Picture in your mind the ultimate “open road.” For many of us, the realities of jam-packed traffic and dated infrastructure suggest that simply having a stretch of road all to ourselves would be ideal enough. And the ideal car to drive on this fantasy highway? Well, that would have to be a German Sports-Touring car, of course.
A prestigious variant, as recognizable by their top-of-the-line status as their “long hood, short deck” design language, German Sports-Racers claim to trace their lineage back to the construction of perhaps the country’s most famous “car-only” innovation: The first public highway, or Bundesautobahn, which opened between Cologne and Bonn in 1932. Speed limits for these early “flat-country” roads were designed to accommodate travel at 160 km/h (99 mph), which must have seemed extreme in a time when the fastest planes were still powered by propellers.
However, Germany’s progress was not uniform. For the mountainous roads winding through the center of the country, the speed limits were much more commensurate with the era. Divided highways were not widely seen until later in the decade; early 1930s German Sports-Tourers had to have the handling to traverse mountain passes (and dodge oncoming motorists) combined with the ability to cruise comfortably at maximum velocity. No matter the brand, the best German Sports-Tourers still exhibit these qualities today. These fantastic examples are all available from RM Sotheby’s upcoming Open Roads, Fall auction:
1931 Mercedes-Benz 370 S Mannheim Sport Cabriolet
Estimate: $350,000 - $450,000
The ultimate pre-war German Sports-Tourer, this magnificent Mercedes-Benz laid out a framework and set of values that OEMs still try to achieve today with their top-of-the-line offerings. With a proven provenance that includes Bay Area notable Jules Barsotti, this exceptional example has been shown at the Pebble Beach Concours d’Elegance (where it won a Best in Class award) and the Natural History Museum, in honor of the 100-year anniversary of Mercedes-Benz. A legend of the Sports-Tourer genre, waiting for its next thrilling chapter to be written.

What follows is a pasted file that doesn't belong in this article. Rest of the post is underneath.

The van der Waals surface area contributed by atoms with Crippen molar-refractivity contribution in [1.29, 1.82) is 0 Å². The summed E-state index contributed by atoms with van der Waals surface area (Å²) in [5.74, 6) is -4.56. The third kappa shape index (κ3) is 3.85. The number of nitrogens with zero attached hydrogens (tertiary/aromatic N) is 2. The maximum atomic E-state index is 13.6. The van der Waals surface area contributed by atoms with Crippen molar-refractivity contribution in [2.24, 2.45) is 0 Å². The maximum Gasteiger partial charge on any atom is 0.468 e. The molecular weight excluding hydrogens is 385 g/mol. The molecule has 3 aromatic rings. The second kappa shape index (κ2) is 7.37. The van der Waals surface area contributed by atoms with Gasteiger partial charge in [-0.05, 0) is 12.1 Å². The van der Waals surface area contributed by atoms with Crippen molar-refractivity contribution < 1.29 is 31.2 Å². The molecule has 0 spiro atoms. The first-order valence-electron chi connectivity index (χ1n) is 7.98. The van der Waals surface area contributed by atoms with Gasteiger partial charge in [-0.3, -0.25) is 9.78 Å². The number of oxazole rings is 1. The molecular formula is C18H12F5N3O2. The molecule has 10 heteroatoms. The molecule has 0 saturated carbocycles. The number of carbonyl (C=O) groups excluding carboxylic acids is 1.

2006 Mercedes-Benz SL 65 AMG
Estimate: $38,000 - $43,000
With seventy-five years separating this Mercedes-Benz SL from the Mannheim Sports Cabriolet we discussed previously, scrolling between the two Sports-Tourers should show more differences than similarities. And yet, the same fundamental logic governs both cars—set-up for both coupe-like, high-speed cruising and open-air touring. Both sport high-capacity engines to maximize performance, and both proudly wear the three-pointed star. Excellence across two centuries.
1988 Mercedes-Benz 240 GD
Estimate: $30,000 - $40,000. Offered Without Reserve.
Admittedly not your typical Sports-Tourer, the original G-Wagen (“Geländewagen” or “terrain vehicle”), is nonetheless built on the same principles that undergird all the vehicles on our list. Light enough to ride over the land (as opposed to some off-roaders, which trudge through it), this Wolf is equipped for any road, paved or not.
2015 BMW M5 30 Jahre
Estimate: $65,000 - $75,000